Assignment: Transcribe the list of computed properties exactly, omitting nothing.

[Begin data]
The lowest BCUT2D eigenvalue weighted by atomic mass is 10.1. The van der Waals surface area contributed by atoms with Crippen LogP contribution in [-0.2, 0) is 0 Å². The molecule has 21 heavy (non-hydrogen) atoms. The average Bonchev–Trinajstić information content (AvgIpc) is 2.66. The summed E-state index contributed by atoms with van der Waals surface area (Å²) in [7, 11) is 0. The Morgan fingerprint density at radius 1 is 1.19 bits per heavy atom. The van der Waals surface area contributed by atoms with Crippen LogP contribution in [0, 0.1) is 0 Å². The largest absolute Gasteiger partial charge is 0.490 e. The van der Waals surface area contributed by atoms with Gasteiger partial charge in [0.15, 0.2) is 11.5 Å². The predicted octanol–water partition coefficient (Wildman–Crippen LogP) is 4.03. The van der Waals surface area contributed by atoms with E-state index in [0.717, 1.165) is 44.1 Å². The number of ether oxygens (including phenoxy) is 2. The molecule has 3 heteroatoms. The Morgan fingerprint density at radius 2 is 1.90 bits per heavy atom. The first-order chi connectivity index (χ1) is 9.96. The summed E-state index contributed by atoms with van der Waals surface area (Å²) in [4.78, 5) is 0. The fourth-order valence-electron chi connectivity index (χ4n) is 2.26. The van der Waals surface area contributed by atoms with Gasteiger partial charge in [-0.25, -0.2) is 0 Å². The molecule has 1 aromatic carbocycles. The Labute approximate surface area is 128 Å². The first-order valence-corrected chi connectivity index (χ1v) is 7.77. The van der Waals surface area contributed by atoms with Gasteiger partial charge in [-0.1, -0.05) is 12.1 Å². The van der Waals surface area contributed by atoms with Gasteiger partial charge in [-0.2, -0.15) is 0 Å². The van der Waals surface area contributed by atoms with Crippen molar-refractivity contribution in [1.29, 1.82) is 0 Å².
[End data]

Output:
The lowest BCUT2D eigenvalue weighted by atomic mass is 10.1. The van der Waals surface area contributed by atoms with Crippen LogP contribution in [-0.2, 0) is 0 Å². The molecule has 21 heavy (non-hydrogen) atoms. The average Bonchev–Trinajstić information content (AvgIpc) is 2.66. The summed E-state index contributed by atoms with van der Waals surface area (Å²) in [7, 11) is 0. The Morgan fingerprint density at radius 1 is 1.19 bits per heavy atom. The van der Waals surface area contributed by atoms with Crippen LogP contribution in [0, 0.1) is 0 Å². The largest absolute Gasteiger partial charge is 0.490 e. The van der Waals surface area contributed by atoms with Gasteiger partial charge in [0.15, 0.2) is 11.5 Å². The predicted octanol–water partition coefficient (Wildman–Crippen LogP) is 4.03. The van der Waals surface area contributed by atoms with E-state index in [0.717, 1.165) is 44.1 Å². The number of ether oxygens (including phenoxy) is 2. The molecule has 3 heteroatoms. The Morgan fingerprint density at radius 2 is 1.90 bits per heavy atom. The first-order chi connectivity index (χ1) is 9.96. The summed E-state index contributed by atoms with van der Waals surface area (Å²) in [4.78, 5) is 0. The fourth-order valence-electron chi connectivity index (χ4n) is 2.26. The van der Waals surface area contributed by atoms with Gasteiger partial charge in [-0.25, -0.2) is 0 Å². The molecule has 1 aromatic carbocycles. The Labute approximate surface area is 128 Å². The first-order valence-corrected chi connectivity index (χ1v) is 7.77. The van der Waals surface area contributed by atoms with Gasteiger partial charge in [-0.1, -0.05) is 12.1 Å². The van der Waals surface area contributed by atoms with Gasteiger partial charge in [-0.2, -0.15) is 0 Å². The van der Waals surface area contributed by atoms with Crippen molar-refractivity contribution in [1.29, 1.82) is 0 Å².